Five Minutes With... LaTonya Taylor

April 28, 2014 

Eastern Wake native LaTonya Taylor says her parents showed her the way of providing a giving heart.

Q: With your partner, Lateeta Jones, you operate Jones Outreach Services on Arendell Avenue. What services exactly do your provide? How did this partnership form?

A: We worked at another mental health agency together in Hillsborough but the owner dissolved that business. We saw a need here in our home community so we wanted to provide similar services here for the people of Zebulon and eastern Wake, where we are both from. We assist those who have been diagnosed as suffering from a mental illness, or from substance abuse. Many times, they go hand-in-hand. We are funded through Medicaid and through private insurance. We have a doctor, a psychiatrist and trained therapists on our staff. We are also community based, so we can go to your home because a lot of people just feel more comfortable there. We also wanted to give back to our communities in other ways. We also see to the needs of the underserved. For instance, sometimes, people lose their job or they are going through a tough time and they just need a hand. We can relate to that because we have both been without a job. We have a small food pantry and clothes. If we don’t have what they need, we can often point them in the right direction, such as the services that are provided at Zebulon Methodist, Zebulon First Baptist, or Mt. Zion Holiness. We have a back-to-school drive and collect school supplies for kids who need them. We also help provide meals and other necessities at Thanksgiving and Christmas.

Q: Are you or your partner therapists?

A: No, we leave that to the professionals. We do not have a license, although my partner is working on obtaining her certification in substance abuse counseling.

Q: You say you are a native – did you graduate from East Wake High?

A: I did – my mom, Teresa Taylor, was a supervisor at Champion in Wendell and my dad, John, retired from Hagemeyer in Raleigh. I would have to say they had the biggest influence in my life. My mom was always nurturing – she would literally give you the shirt off her back. She has a giving heart. My dad is the kind of person who can show you the way, who can show you how to lay the foundation to what you want to accomplish.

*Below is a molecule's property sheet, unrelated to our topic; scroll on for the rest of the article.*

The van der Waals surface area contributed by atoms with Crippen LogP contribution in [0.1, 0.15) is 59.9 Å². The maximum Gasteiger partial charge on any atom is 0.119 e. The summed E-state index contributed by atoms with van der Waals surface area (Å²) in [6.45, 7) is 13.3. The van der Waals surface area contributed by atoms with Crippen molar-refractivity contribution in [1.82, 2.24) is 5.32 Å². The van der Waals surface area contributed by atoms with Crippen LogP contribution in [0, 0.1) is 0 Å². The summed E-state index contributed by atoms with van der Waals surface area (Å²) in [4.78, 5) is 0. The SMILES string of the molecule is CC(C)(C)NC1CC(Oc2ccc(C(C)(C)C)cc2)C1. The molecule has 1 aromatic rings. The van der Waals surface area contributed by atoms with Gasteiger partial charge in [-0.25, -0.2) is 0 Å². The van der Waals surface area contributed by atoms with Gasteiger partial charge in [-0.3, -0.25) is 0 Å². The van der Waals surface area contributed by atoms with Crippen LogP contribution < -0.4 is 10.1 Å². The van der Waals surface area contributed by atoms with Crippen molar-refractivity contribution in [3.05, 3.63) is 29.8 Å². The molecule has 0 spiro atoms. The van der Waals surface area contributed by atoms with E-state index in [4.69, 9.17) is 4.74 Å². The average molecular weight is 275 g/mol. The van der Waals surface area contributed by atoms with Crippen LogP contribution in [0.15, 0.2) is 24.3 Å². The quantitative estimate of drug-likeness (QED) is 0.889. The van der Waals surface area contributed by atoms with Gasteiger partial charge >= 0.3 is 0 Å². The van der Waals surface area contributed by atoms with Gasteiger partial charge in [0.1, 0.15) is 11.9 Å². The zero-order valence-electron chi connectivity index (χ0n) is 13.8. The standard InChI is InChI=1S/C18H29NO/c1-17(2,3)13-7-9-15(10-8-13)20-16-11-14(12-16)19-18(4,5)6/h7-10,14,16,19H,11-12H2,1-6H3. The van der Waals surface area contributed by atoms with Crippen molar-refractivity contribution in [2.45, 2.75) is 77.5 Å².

Q: So has the mental health field always interested you?

A: After high school, I went right into the work force and then I had my daughter, so I put college on hold but that is OK. I knew I wanted to work in a hospital, the medical field– that has always interested me but this is where I was pointed and this is where I stayed. I believe God had other intentions for me.

Q: You say you have a daughter – what are her interests? Is she following in mom’s footsteps? Do you have any more children?

A: It is just me and my daughter. She is a sophomore and she is interested in becoming a psychologist. She shadows the psychologist we have here, Dr. Ethan Levine, and she admires him. She also has a lot of people at school always asking her for advice.

Q: What do you enjoy doing in your free time?

A: I pull up and listen to different sermons. I have a diverse taste and I just enjoy listening to the word. I like to take long walks and spending time with my family.

Q: If you had a wish list for future accomplishments, what would be on your list?

A: There is a huge need here for some type of shelter for people to go when they need to get away from threatening or bad situations. Also, sometimes people just don’t have anywhere to go. I would also love to see more people become sympathetic to those in need. Mental illness is not just a disorder – it is a disease where people need medical care. Maybe one day, I will work in a hospital – who knows. Whatever it is, it will involve helping people. I just have always liked giving back.

Correspondent Dena Coward

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